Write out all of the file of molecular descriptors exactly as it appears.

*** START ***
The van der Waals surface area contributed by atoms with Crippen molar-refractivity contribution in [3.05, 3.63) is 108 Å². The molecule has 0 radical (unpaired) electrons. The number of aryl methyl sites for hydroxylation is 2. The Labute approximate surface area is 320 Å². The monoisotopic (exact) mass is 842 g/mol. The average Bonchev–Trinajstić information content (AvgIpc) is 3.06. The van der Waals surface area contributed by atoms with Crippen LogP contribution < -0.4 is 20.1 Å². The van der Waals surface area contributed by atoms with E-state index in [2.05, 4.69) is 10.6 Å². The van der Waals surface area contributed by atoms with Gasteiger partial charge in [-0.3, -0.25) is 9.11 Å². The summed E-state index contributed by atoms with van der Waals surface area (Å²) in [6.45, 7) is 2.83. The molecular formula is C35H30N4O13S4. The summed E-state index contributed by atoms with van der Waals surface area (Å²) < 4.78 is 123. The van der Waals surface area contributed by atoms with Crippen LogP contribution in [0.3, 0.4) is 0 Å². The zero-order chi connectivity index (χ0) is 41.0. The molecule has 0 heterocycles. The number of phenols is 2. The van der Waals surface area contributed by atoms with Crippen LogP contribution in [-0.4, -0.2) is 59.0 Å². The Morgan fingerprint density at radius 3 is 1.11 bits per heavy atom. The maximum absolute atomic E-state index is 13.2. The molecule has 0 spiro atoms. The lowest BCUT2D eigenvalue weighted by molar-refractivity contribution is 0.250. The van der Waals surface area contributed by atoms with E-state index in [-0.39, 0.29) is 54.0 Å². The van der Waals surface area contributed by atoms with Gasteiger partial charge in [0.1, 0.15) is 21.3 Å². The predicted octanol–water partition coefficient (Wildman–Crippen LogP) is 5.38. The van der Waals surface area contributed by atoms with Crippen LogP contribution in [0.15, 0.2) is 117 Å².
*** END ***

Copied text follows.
The van der Waals surface area contributed by atoms with Crippen molar-refractivity contribution in [3.05, 3.63) is 108 Å². The molecule has 0 radical (unpaired) electrons. The number of aryl methyl sites for hydroxylation is 2. The Labute approximate surface area is 320 Å². The monoisotopic (exact) mass is 842 g/mol. The average Bonchev–Trinajstić information content (AvgIpc) is 3.06. The van der Waals surface area contributed by atoms with Crippen LogP contribution < -0.4 is 20.1 Å². The van der Waals surface area contributed by atoms with E-state index in [2.05, 4.69) is 10.6 Å². The van der Waals surface area contributed by atoms with Gasteiger partial charge in [-0.3, -0.25) is 9.11 Å². The summed E-state index contributed by atoms with van der Waals surface area (Å²) in [6.45, 7) is 2.83. The molecular formula is C35H30N4O13S4. The summed E-state index contributed by atoms with van der Waals surface area (Å²) < 4.78 is 123. The van der Waals surface area contributed by atoms with Crippen LogP contribution in [0.3, 0.4) is 0 Å². The zero-order chi connectivity index (χ0) is 41.0. The molecule has 0 heterocycles. The number of phenols is 2. The van der Waals surface area contributed by atoms with Crippen LogP contribution in [-0.4, -0.2) is 59.0 Å². The Morgan fingerprint density at radius 3 is 1.11 bits per heavy atom. The maximum absolute atomic E-state index is 13.2. The molecule has 0 spiro atoms. The lowest BCUT2D eigenvalue weighted by molar-refractivity contribution is 0.250. The van der Waals surface area contributed by atoms with E-state index in [-0.39, 0.29) is 54.0 Å². The van der Waals surface area contributed by atoms with Gasteiger partial charge in [0.1, 0.15) is 21.3 Å². The predicted octanol–water partition coefficient (Wildman–Crippen LogP) is 5.38. The van der Waals surface area contributed by atoms with Crippen LogP contribution in [0.15, 0.2) is 117 Å².